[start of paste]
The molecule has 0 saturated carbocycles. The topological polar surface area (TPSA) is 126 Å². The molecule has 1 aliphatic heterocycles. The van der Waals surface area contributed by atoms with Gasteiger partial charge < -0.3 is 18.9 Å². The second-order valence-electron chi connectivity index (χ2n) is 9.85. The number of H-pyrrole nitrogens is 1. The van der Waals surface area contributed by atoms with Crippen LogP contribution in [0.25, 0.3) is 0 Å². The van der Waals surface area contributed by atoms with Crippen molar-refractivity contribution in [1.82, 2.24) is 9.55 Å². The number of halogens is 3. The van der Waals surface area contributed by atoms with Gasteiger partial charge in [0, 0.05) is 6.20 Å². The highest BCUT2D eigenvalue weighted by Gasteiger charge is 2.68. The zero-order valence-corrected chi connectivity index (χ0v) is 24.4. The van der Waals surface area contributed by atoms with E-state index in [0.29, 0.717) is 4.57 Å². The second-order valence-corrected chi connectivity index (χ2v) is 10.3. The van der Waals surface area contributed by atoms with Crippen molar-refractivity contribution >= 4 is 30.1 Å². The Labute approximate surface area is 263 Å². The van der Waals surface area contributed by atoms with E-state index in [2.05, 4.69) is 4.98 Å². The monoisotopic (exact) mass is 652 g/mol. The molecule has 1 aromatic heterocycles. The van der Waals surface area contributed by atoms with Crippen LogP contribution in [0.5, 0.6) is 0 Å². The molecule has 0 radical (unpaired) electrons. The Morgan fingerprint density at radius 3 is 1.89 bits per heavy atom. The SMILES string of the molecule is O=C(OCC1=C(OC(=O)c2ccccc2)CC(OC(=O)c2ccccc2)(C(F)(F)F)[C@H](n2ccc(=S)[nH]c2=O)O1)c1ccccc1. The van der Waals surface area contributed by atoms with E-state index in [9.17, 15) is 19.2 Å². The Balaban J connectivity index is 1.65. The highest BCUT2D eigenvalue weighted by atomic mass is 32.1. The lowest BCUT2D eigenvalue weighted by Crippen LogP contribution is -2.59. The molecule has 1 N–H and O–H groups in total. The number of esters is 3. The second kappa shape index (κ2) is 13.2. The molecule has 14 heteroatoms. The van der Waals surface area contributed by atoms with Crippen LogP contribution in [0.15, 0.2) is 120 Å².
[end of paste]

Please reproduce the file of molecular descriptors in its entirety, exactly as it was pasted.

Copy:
The molecule has 0 saturated carbocycles. The topological polar surface area (TPSA) is 126 Å². The molecule has 1 aliphatic heterocycles. The van der Waals surface area contributed by atoms with Gasteiger partial charge < -0.3 is 18.9 Å². The second-order valence-electron chi connectivity index (χ2n) is 9.85. The number of H-pyrrole nitrogens is 1. The van der Waals surface area contributed by atoms with Crippen LogP contribution in [0.25, 0.3) is 0 Å². The van der Waals surface area contributed by atoms with Crippen molar-refractivity contribution in [1.82, 2.24) is 9.55 Å². The number of halogens is 3. The van der Waals surface area contributed by atoms with Gasteiger partial charge in [0, 0.05) is 6.20 Å². The highest BCUT2D eigenvalue weighted by Gasteiger charge is 2.68. The zero-order valence-corrected chi connectivity index (χ0v) is 24.4. The van der Waals surface area contributed by atoms with E-state index in [0.29, 0.717) is 4.57 Å². The second-order valence-corrected chi connectivity index (χ2v) is 10.3. The van der Waals surface area contributed by atoms with Crippen molar-refractivity contribution >= 4 is 30.1 Å². The Labute approximate surface area is 263 Å². The van der Waals surface area contributed by atoms with E-state index in [2.05, 4.69) is 4.98 Å². The monoisotopic (exact) mass is 652 g/mol. The molecule has 1 aromatic heterocycles. The van der Waals surface area contributed by atoms with Crippen LogP contribution in [0.5, 0.6) is 0 Å². The molecule has 0 radical (unpaired) electrons. The Morgan fingerprint density at radius 3 is 1.89 bits per heavy atom. The SMILES string of the molecule is O=C(OCC1=C(OC(=O)c2ccccc2)CC(OC(=O)c2ccccc2)(C(F)(F)F)[C@H](n2ccc(=S)[nH]c2=O)O1)c1ccccc1. The van der Waals surface area contributed by atoms with E-state index in [9.17, 15) is 19.2 Å². The Balaban J connectivity index is 1.65. The highest BCUT2D eigenvalue weighted by atomic mass is 32.1. The lowest BCUT2D eigenvalue weighted by Crippen LogP contribution is -2.59. The molecule has 1 N–H and O–H groups in total. The number of esters is 3. The second kappa shape index (κ2) is 13.2. The molecule has 14 heteroatoms. The van der Waals surface area contributed by atoms with Crippen LogP contribution in [0.15, 0.2) is 120 Å².